Good call on the light Stumpy, great value bit of kit there!
@Dave, thanks for the science! I now know my new fluro top (which doesn't actually look all too geeky) should only be used in daytime!

Thanks, they get delivered from China so it takes a while but the light they give off is fab. In all honesty you do have to be careful with the full beam on cos it is ridiculously bright.

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dave atkinson [6209 posts] 3 years ago
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helmet lights: I've got some of these on the back of my lid, and i'd recommend them:

http://road.cc/content/review/71083-busch-and-muller-topfire-helmet-lights

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brettclouser [3 posts] 3 years ago
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My name is Brett, I'm a US-based cyclist and designer. I just launched a reflective clothing company for the modern cyclists on Kickstarter (http://kck.st/10nDxk0) after three friends were hit by cars while riding their bikes at night. Anything to make riders more visibility is key. Let me know any feedback you guys have for me on my designs.

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Cycle_Jim [264 posts] 3 years ago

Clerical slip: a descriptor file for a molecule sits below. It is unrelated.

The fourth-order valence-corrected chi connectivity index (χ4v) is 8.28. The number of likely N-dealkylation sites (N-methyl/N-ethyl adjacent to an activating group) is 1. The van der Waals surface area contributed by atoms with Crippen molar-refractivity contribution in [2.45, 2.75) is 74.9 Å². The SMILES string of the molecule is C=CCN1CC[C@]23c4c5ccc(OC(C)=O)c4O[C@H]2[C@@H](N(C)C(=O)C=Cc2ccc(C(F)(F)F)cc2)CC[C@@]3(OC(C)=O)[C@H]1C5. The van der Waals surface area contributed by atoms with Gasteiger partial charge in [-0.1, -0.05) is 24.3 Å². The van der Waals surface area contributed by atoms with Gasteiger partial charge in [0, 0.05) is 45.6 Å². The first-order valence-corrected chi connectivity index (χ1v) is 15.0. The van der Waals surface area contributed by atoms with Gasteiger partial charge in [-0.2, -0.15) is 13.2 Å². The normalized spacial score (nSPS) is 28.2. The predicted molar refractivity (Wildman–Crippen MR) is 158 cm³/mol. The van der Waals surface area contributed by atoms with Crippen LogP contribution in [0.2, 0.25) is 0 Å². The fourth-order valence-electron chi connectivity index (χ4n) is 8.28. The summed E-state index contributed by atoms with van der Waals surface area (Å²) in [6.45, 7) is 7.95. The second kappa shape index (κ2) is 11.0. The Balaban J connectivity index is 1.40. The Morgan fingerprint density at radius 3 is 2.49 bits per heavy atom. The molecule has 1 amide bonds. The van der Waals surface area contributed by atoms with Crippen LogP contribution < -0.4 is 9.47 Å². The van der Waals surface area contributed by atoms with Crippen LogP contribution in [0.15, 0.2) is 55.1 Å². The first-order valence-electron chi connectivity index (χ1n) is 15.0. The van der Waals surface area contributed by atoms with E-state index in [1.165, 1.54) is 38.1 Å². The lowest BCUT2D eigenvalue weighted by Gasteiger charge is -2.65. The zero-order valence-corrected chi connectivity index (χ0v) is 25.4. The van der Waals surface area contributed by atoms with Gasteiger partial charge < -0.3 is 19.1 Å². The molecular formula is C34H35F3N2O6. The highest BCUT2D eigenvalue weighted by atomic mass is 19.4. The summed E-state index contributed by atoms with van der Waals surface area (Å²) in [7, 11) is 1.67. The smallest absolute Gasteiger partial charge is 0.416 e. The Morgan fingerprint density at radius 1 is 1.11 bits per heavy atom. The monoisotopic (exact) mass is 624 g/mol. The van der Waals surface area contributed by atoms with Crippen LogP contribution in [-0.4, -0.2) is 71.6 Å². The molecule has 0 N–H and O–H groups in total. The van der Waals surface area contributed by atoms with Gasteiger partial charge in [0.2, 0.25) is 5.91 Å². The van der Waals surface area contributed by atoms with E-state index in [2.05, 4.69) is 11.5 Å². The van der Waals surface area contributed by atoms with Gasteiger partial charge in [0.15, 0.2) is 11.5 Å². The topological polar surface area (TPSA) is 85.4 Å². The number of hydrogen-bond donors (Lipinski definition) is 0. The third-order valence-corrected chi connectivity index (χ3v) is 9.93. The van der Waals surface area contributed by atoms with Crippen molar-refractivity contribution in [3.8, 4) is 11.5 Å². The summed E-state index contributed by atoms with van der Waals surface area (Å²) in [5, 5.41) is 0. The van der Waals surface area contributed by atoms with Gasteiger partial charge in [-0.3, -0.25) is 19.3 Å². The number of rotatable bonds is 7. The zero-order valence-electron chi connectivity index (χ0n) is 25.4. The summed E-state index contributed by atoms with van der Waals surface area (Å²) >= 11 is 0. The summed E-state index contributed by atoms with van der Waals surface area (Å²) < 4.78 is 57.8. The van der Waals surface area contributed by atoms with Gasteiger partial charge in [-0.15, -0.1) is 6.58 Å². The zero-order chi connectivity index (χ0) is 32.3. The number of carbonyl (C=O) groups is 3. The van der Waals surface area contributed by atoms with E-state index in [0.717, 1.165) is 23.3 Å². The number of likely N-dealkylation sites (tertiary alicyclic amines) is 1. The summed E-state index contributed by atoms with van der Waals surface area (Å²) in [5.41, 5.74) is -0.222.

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@Brett

It looks pretty nice, I'm gonna say now that the shape of the reflective sections look a touch like things that you'd put a golf ball on (maybe that was intended)
I'd like to see if it would work for jerseys too?

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Cycle_Jim [264 posts] 3 years ago
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@Dave

They look nice  10 On the wish list I think!

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dave atkinson [6209 posts] 3 years ago
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some peeps on the review saying they've had trouble with the batteries &c. no issues with mine in that regard, though the double sided tape did give up after about 4 months. glued 'em on then.